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By Brian Keepers

“Daddy, does God ever cry?”

This is the question my youngest daughter, Abby, asks me when she is only four years old. She asks it so innocently, doesn’t even look up from the coloring page she fills in with crayon scribbles as she sits at the kitchen table.

She doesn’t wait for me to answer. “Sometimes I cry,” she says, grabbing for a blue crayon. “Like, when I get hurt…or when my sister is mean to me.”

More coloring. She takes another crayon, a green one this time.

I watch her sitting there, the crayon moving furiously in her little hand. I think: When did she get so big? And where is this question coming from…does God ever cry?

I turn and look out the window at the snow gently falling to the ground. I think about all the pain in our world. I think about how, up to this point, the most pain she has experienced is skinning her knee or fighting with her sister. I want to protect her. I want to protect both my girls, shield them from a world where there is so much pain.

But I can’t. There will be pain. There will be sorrow. It happens to us all.

Does God ever cry?

It’s such a deep theological question, isn’t it? In seminary I learned the classical divine attributes to describe God. Words like immutable and omniscient and omnipresent. Big words that are all true of the Holy God of the Universe who is so far beyond our comprehension. God is not human like us. God is Spirit. God transcends human experience and human emotion.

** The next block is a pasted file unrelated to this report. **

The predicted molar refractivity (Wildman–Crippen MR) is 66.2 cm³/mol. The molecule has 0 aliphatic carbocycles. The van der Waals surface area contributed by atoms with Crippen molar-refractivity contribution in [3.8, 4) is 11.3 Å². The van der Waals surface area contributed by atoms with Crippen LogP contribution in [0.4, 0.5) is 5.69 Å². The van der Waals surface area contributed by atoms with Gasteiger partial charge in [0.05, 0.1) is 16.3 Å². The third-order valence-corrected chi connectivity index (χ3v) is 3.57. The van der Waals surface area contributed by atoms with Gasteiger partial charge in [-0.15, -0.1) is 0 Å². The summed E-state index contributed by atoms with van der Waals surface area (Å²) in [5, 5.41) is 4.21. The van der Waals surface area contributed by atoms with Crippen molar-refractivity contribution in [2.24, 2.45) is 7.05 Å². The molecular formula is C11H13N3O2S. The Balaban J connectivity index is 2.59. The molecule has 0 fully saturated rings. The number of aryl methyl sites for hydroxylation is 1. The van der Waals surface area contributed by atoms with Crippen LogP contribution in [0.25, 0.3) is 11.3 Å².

But Abby wants to know… does God ever cry?

We know that Jesus did. On multiple occasions we are told that he was so overcome with sorrow, he wept openly. Luke 13:31-35 for instance. Jesus takes a slow, deliberate look around the city of Jerusalem, and his face suddenly turns downcast. You hear the pathos in his voice:

“Jerusalem, O Jerusalem, the city that kills the prophets and stones those who have been sent to it! How often have I desired to gather your children together as a hen gathered the brood under her wings, and you were not willing.”

This will not be the last time Jesus weeps for Jerusalem. Luke tells us that as Jesus came near and saw the city once more, after his triumphal entry, he began to weep openly, saying, “If only you had recognized on this day the things that make for peace! But now they are hidden from your eyes…You did not recognize the time of your visitation from God.” (Lk. 19:41-44)

Abby wants to know…does God ever cry?

“Daddy,” she says. “I bet if God did cry, his tears would be really big!”

I think about Jesus weeping for Jerusalem. I think about Jesus clawing the ground of Gethsemane. I think about Jesus crying out from the cross. I think about the Father turning his face away from his beloved Son in that terrible moment and shaking with a sorrow so fierce we will never fully understand its agonizing depths. I think about all that is so very, very wrong with the world now.

And then I think about the surprise of Easter morn, and a hope so equally fierce and beautiful it blossoms the promise of a day when pain will be no more and every tear will be wiped away.

“Yes, Abby,” I say. “God does cry. And I bet his tears are really big.”

“How big, Daddy? How big are God’s tears?”

“What do you think?” I ask her.

“I think God’s tears are as big as the whole world!” she says, flinging her arms out as far as she can reach.

“Yes, Abby, that’s right,” I smile. “God’s tears are as big as the whole world.

He was despised and rejected by others,
A man of sorrows, and familiar with suffering…
Surely he took up our infirmities
And carried our sorrows.

Isaiah 53:2-4 (NIV)

Brian Keepers is the lead pastor of Trinity Reformed Church in Orange City, IA.

Brian Keepers

Brian Keepers is the lead pastor of Trinity Reformed Church in Orange City, Iowa.


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